Post disaster housing innovations at new DC showcase
WASHINGTON (Nexstar) — Communities across the country that are recovering from flooding, tornadoes, wildfires and more all face issues with housing.
Federal officials have faced criticism over how they handle post-disaster housing. During the inaugural “Innovative Housing Showcase” in Washington D.C., federal officials and experts discussed ways to improve disaster recovery and mitigation.
“The financial pain thats caused by flooding in homes, losing all your possessions, your wedding photos, your baby photos, we have to stop that,” said Rod Scott of “Ducky Recovery.”
Crews from “Ducky Recovery” specialize in hydraulic systems that lift homes to protect them from flooding.
“We can take a concrete slab home that is on a structural slab and elevate it 8, 10, 12 feet in the air and build a new foundation under it,” he said
Scott and other vendors took part in the “Innovative Housing Showcase,” a five-day event on the National Mall that highlighted new technologies and building solutions that could make housing more affordable for American families and more resilient during natural disasters. Federal leaders said they want to raise awareness about innovative and affordable ways federal, state and local agencies as well as homeowners can work together before and after disaster strikes.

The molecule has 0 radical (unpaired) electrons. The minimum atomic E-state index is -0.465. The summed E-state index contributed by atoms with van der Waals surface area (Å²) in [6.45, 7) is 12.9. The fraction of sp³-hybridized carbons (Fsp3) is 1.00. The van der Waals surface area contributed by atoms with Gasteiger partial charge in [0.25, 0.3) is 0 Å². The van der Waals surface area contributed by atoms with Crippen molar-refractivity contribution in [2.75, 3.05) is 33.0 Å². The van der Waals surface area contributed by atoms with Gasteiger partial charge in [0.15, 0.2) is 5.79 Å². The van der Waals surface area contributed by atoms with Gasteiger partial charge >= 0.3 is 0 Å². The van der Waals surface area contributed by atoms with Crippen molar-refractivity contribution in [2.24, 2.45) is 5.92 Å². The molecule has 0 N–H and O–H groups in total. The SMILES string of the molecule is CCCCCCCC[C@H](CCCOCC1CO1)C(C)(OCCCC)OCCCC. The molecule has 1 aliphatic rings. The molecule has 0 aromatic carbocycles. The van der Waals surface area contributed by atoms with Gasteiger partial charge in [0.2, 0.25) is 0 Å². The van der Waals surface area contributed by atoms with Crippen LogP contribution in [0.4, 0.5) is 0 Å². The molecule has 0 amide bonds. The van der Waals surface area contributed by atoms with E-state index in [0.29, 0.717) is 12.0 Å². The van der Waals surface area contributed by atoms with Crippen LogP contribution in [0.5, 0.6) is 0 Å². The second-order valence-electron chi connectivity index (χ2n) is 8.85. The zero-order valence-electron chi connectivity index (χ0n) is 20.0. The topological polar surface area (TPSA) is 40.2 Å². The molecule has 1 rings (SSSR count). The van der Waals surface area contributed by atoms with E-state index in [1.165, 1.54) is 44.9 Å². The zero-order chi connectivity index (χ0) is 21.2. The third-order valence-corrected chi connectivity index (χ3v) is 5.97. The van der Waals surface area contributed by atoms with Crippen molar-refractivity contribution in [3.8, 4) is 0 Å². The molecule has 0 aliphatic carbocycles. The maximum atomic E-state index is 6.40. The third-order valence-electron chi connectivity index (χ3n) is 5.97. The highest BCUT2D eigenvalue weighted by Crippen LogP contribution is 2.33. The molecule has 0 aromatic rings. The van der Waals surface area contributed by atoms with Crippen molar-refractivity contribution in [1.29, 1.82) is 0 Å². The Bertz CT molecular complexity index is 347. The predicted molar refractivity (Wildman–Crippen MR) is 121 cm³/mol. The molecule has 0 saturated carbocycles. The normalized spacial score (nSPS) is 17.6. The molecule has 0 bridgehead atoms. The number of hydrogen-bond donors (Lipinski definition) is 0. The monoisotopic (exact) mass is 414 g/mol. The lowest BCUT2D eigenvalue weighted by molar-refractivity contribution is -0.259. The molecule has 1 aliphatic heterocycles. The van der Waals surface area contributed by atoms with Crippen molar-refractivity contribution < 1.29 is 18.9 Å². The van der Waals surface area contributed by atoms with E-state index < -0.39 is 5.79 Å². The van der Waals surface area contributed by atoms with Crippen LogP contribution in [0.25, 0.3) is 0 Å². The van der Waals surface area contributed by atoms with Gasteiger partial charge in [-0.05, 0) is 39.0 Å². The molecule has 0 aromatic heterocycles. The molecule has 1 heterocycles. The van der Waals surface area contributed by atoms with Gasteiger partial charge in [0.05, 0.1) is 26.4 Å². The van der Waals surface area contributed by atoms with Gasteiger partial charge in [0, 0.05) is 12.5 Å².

Ben Carson, the U.S Secretary of Housing and Urban Development, said the federal government is focused on improving building standards and codes to reduce risks. He said officials are also looking at many options including encouraging alternatives like manufactured homes.
“They are bolted down to cement foundation. They are better able to withstand hurricanes and tornadoes than site built homes are,” said Carson.
Carson said products such as the “Boxabl” collapsible room can help cut costs and reduce the time it takes for communities to recover.
“Allow us to take a 100 acre area and put in 1,000 units in a matter of days or weeks instead of a year or more,” Carson said.
With hurricane season now underway, Carson said federal officials will consider all options to help communities hit by natural disasters to rebuild.